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State police divers scoured the bottom of the Charles River with metal detectors Tuesday, but failed to find a key piece of evidence to the catastrophic water main breach that left up to 2 million Boston area residents without safe drinking water.
Police were searching for a giant metal coupling weighing up to a ton that investigators believe gave way on Saturday, forcing residents to boil tap water or rely on bottled water for drinking, cooking and brushing their teeth.
The boil-water order was lifted early Tuesday after tests confirmed that clean water was again flowing through pipes to 30 cities and towns, including Boston.
The coupling could be key to answering a series of questions, including what caused the breach, who if anyone is responsible for the total cost of the blowout, including repairs, and whether the system has any other potentially problematic couplings.
Gov. Deval Patrick said he's determined to get to the bottom of the incident. He said a close inspection of the coupling is critical to the investigation.
"We have to figure out how that happened and that is no small task," Patrick said at an early morning press conference. "I want to do the forensics on it because if there is some party that needs to be held accountable you better believe they will be held accountable."
A spokesman for the Massachusetts Water Resources Authority, the agency in charge of the delivering safe drinking water from the Quabbin Reservoir in central Massachusetts to much of the eastern part of the state, said the search for the coupling will resume on Wednesday.
David Gilmartin said Barletta Heavy Division Inc., the Canton, Mass.-based company that built the 10-foot pipe, will begin excavating two large sand bars that were formed when the pipe blew, spewing water and an estimated 400 cubic yards of soil and sand into the river.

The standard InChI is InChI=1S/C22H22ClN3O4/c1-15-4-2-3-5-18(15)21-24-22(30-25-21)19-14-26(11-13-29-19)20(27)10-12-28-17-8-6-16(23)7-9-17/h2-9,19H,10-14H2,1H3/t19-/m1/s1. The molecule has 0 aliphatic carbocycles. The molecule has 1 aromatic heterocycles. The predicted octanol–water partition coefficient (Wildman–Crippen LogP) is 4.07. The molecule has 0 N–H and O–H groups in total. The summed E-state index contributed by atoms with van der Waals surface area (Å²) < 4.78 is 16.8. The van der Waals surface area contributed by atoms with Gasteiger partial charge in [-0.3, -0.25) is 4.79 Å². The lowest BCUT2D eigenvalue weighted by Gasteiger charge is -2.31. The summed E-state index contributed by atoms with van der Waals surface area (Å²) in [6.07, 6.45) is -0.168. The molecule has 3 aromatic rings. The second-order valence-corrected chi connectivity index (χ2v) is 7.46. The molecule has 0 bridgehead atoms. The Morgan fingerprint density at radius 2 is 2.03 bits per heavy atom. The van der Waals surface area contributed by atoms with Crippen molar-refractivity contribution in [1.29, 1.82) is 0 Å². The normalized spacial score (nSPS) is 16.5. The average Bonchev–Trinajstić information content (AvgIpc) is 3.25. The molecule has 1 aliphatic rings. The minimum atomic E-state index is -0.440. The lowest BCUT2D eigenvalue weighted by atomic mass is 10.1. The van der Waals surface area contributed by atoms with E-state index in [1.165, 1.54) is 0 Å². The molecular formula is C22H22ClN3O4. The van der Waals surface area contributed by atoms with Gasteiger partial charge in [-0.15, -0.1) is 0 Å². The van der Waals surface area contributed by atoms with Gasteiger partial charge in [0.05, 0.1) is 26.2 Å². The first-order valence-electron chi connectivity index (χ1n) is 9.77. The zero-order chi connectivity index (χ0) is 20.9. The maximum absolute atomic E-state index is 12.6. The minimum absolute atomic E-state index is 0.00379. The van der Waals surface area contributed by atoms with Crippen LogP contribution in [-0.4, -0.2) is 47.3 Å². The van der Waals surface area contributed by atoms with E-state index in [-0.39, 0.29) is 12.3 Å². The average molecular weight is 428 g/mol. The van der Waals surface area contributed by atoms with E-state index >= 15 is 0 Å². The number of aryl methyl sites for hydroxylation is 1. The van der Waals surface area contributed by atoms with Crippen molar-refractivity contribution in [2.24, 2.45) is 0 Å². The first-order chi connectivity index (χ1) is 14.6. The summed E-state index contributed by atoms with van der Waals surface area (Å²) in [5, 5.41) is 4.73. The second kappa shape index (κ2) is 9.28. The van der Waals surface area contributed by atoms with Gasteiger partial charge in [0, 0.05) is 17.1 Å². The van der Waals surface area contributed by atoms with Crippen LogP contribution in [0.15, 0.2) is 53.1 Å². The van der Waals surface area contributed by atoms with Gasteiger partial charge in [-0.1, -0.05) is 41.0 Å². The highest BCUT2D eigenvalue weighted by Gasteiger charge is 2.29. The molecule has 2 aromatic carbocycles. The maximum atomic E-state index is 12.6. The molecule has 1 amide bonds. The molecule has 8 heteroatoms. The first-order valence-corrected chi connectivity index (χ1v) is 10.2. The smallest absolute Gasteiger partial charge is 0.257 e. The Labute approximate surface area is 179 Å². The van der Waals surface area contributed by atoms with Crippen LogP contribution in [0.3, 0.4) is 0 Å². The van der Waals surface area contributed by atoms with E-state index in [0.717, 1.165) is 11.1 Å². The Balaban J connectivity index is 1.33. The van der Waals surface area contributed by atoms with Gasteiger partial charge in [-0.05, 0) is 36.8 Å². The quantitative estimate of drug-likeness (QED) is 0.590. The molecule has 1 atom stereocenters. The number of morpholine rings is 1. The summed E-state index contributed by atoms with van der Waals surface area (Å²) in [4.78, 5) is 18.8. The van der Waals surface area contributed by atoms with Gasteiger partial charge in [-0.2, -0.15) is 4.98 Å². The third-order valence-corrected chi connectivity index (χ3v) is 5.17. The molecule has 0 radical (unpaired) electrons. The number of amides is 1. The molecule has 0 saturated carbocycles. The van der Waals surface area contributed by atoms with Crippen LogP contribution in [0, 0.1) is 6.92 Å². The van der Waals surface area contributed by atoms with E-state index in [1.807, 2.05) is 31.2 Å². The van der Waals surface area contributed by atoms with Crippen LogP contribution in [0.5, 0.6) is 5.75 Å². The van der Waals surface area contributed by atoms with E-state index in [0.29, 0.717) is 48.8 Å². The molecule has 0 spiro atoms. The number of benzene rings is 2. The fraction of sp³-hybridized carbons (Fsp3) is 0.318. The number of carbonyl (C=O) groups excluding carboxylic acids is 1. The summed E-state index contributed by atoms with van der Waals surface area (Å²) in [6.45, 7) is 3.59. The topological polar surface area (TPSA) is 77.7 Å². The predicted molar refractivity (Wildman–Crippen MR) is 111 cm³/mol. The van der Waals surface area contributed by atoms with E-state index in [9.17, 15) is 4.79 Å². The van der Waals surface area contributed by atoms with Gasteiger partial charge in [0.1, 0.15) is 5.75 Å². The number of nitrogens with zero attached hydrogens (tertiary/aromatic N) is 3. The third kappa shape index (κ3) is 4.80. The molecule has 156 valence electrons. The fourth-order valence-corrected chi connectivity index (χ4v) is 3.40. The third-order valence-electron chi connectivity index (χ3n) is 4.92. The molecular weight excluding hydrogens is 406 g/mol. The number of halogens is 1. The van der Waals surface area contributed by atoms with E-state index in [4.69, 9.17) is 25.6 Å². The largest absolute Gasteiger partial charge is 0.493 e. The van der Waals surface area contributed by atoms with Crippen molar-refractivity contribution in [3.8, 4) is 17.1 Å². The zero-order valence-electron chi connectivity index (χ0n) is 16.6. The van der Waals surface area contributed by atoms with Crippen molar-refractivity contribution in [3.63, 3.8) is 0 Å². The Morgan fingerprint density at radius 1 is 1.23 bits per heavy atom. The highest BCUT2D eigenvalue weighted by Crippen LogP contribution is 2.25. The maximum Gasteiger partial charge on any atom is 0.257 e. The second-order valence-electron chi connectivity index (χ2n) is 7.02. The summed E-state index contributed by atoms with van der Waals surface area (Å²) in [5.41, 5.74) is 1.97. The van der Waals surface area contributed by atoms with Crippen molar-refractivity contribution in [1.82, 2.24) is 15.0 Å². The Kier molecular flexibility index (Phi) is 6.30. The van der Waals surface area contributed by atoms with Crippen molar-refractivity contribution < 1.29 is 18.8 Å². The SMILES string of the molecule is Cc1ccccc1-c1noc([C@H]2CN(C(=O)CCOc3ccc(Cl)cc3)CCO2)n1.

"We really think that it's under one of those two sand bars," he said.
He said he didn't know how many other similar couplings were used in the project.
Gilmartin said the MWRA is also trying to add up the overall cost of the breach. He said those costs were likely be held down in part because the pipe was repaired and clean water restored within days instead of weeks, as originally feared.
"It wasn't something that was outrageously expensive," he said.
Political leaders at the Massachusetts Statehouse are also pledging to get to the bottom of what happened, and who should pay for it.
Democratic House Speaker Robert DeLeo said he will schedule public hearings in the next several weeks to hear testimony on the breach. DeLeo's hometown of Winthrop was one of those forced to boil water.
DeLeo said he wants to protect customers for bearing the brunt of the cost of the repairs. Ratepayers had seen their bills increase during the years when the project was under construction.
The seven-year-old pipe where the blowout happened was built to avoid exactly the kind of disruption that occurred during the past several days.
Completed in November, 2003, the pipe replaced an 1940's-era surface aqueduct. At the time, water system officials worried that a failure of the aqueduct "could have caused nearly complete interruption of Boston's water supply," according to the agency's website.
A retrofit of the aqueduct, meant to be used as a backup to the new tunnel, is under way but not completed.
Patrick said the fact that the pipe was just completed seven years ago made the breach even more infuriating.
"We have so much neglected infrastructure that something relatively new failing this way is obviously very, very troubling," he said.
The federal government is pitching in to help cover some of the costs.
On Monday, President Obama signed an emergency disaster declaration offering federal help. The declaration authorizes the Department of Homeland Security and Federal Emergency Management Agency to coordinate disaster relief efforts with local authorities.
This program aired on May 5, 2010. The audio for this program is not available.
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